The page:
A good ivory veneer on sandalwood Vizagapatam Work Box.
Like many of the items made in Vizagapatam, it's likely that this Sewing or Work Box was bought as a present for a loved one back home in Britain. The exterior is subtly decorated with a delicate floral border, coloured black to contrast against the colour of the box. The initials SL are engraved to the centre of the top in similar delicate, floral letters.
The interior is fitted with a removable, silk pin cushion pad to the centre which echoes the padded silk interior to the lid. The box has a number of compartments with lids, some of which are removable as well as two lidded pots to the back and a number of thread barrels to the front. There is also a table clamp with a spool to the top for thread. The front of the box has a plain drawer which can be opened once its locking pin is removed. The handles to the sides and the pin are probably Indian silver, unmarked.
A very nice Anglo Indian Work Box. Circa 1820.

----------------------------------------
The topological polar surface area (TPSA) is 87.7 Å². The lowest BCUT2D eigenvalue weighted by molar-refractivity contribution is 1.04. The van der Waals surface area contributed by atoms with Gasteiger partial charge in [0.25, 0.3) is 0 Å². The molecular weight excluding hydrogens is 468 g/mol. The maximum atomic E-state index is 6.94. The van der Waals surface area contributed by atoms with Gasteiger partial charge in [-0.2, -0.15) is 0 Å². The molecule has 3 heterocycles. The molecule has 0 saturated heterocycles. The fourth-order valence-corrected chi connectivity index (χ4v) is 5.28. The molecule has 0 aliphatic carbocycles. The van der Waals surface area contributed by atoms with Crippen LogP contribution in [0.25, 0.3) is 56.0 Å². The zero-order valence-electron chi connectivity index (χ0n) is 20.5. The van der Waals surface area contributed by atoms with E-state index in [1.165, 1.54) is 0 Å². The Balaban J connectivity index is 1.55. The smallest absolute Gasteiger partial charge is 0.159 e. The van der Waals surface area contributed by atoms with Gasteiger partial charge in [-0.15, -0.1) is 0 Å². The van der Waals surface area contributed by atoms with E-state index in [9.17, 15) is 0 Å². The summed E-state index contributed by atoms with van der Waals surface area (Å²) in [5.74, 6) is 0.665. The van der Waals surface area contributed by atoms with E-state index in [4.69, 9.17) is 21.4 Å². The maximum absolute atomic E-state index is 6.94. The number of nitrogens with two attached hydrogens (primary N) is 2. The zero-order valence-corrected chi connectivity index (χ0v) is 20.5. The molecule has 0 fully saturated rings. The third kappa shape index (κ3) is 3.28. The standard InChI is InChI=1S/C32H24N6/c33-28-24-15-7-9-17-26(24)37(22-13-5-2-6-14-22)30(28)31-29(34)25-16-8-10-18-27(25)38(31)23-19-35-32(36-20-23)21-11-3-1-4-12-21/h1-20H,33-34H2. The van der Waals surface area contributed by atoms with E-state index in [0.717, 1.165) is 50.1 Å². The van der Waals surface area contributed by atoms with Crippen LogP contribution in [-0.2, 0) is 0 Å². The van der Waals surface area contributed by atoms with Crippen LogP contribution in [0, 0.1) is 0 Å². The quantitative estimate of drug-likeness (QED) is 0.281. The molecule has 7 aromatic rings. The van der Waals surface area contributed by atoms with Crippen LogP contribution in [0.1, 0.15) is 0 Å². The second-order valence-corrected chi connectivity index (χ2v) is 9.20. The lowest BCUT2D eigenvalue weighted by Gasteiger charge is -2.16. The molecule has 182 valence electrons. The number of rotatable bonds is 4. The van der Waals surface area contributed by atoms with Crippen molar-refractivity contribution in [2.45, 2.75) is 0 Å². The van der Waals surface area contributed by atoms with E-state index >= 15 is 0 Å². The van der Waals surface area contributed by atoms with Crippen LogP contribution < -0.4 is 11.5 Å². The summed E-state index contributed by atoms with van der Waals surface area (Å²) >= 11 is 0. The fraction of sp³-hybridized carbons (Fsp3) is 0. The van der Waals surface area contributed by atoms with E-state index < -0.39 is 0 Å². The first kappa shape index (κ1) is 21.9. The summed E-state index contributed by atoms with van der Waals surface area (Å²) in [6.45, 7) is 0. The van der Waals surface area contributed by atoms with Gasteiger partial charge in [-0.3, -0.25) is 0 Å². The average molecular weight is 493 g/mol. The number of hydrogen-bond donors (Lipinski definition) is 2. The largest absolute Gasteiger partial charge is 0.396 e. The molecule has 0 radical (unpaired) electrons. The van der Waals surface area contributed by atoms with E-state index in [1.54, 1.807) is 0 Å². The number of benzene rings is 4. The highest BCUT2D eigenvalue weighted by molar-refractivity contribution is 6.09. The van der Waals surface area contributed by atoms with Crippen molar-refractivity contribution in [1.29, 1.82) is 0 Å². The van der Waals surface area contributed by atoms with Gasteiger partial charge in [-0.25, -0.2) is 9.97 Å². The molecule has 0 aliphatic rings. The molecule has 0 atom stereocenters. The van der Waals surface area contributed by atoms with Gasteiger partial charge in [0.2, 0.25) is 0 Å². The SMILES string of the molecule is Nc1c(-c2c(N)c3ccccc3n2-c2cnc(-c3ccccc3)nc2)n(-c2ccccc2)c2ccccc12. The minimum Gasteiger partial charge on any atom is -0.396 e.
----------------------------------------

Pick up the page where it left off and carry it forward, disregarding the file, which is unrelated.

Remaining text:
Vizagapatam became a renowned centre for work such as this box. It was ideally placed with a good port and fine timbers available locally. Ivory and sandalwood from Southern India was also easily available. An English factory was established in 1668 and eventually the region was ceded to the East India Company. The work from the area enjoyed a good reputation and eventually grew to encompass a strong souvenir trade for the Europeans passing through. It is probable that this box was intended for that market and certainly the elephant engraved to the shield on the top would have appealed. Amin Jaffer notes that James Johnson, an officer on HMS Caroline observed at Vizagapatam in the early 1800s that the 'natives, besides their cloths are very expert in their ivory works, imitating with some success the Chinese in making curious little boxes and work baskets of ivory and bone, which are brought home by the Europeans to take home as presents'.